“MOM!” I hear it again, so I leave my office and run upstairs to find out what’s got my son riled up. He’s standing in the hallway outside of his bathroom. He points to the skylight and I see it–a wasp the size of a hummingbird. I could swear that I heard it cackling.
It’s up too high to reach even with the vacuum attachment, the ladder is hard to get up the stairs, and I have no idea where to find the bug spray. On top of it all, I’m allergic to wasps, and I just don’t have the time to deal with it at the moment.
So I close the bathroom door. I tell my son to use mine for now, and when his Dad gets home to let him know that “tag, he’s it.” I start back downstairs and my son says, “Really? That’s all you’re going to do. Close the door? I could have done that myself.”
It happens every day. I go to my office, sit down, start to type… and I’m interrupted. It’s like my keyboard emits a signal that only my son or husband can hear, that says, now would be a good time to discuss why the Patriots should have won the Superbowl.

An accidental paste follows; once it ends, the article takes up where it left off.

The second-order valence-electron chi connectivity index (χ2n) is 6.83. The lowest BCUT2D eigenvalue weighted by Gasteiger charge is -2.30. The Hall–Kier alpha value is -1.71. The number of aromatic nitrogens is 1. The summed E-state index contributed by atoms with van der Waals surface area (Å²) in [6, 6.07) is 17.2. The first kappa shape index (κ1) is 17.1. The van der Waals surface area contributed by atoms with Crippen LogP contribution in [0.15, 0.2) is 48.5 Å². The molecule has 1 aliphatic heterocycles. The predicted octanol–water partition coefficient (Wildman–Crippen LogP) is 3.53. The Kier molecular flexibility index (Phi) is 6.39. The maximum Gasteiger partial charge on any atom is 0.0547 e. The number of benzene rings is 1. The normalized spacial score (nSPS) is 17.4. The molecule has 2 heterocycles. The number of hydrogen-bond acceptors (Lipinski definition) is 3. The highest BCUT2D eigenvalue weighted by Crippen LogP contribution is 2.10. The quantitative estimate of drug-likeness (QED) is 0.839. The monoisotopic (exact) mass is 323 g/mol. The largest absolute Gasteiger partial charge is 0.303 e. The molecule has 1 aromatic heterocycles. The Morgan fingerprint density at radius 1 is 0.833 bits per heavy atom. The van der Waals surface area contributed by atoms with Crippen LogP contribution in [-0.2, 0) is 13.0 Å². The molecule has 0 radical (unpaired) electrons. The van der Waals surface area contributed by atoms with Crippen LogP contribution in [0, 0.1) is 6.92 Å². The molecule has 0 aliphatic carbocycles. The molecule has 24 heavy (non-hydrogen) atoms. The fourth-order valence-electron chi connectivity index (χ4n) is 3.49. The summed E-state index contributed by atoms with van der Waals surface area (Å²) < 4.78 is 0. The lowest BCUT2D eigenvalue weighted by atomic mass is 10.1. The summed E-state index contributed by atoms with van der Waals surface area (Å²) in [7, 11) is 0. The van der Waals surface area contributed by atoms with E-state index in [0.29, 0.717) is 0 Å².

Poof. The idea is gone. Sure, I can strike the flint again and set the tinder aflame. But it’s not the same spark. I can’t help but wonder what might have been.
So why do I let it happen? Why does my family think that it’s okay to interrupt when I’m working? It’s not that they aren’t supportive. They are. And I don’t underestimate the value of that support, especially when, in business terms, I’m a non-performing asset.
The blame goes to the very top of the org chart. It’s my own fault for setting the expectation that I’m available. I have always worried about making everyone happy, twisted myself into a pretzel to be sure everyone had what they needed. I’ve shown through my actions, time and time again, that I valued their needs over my own. I can’t blame them for taking me at my word. I’m very convincing.
But things have changed. I’ve changed. I’ve put dynamite to the dam, and now that the water is flowing, it will go where it wants.
So what do I have to do to show them otherwise? That I’m not available at the moment, but I still love them as always. I’m still the same wife, the same mother. I still see them as irreplaceable and invaluable, but not right now.
And in one of those moments of clarity while pondering the terrifically complicated, the simple answer emerges.
All I have to do is close the door. They know it will open again soon enough.
Unfortunately, I can’t say the same about my son’s bathroom. My husband’s in charge of that one.
Photograph by Wim Vandenbussche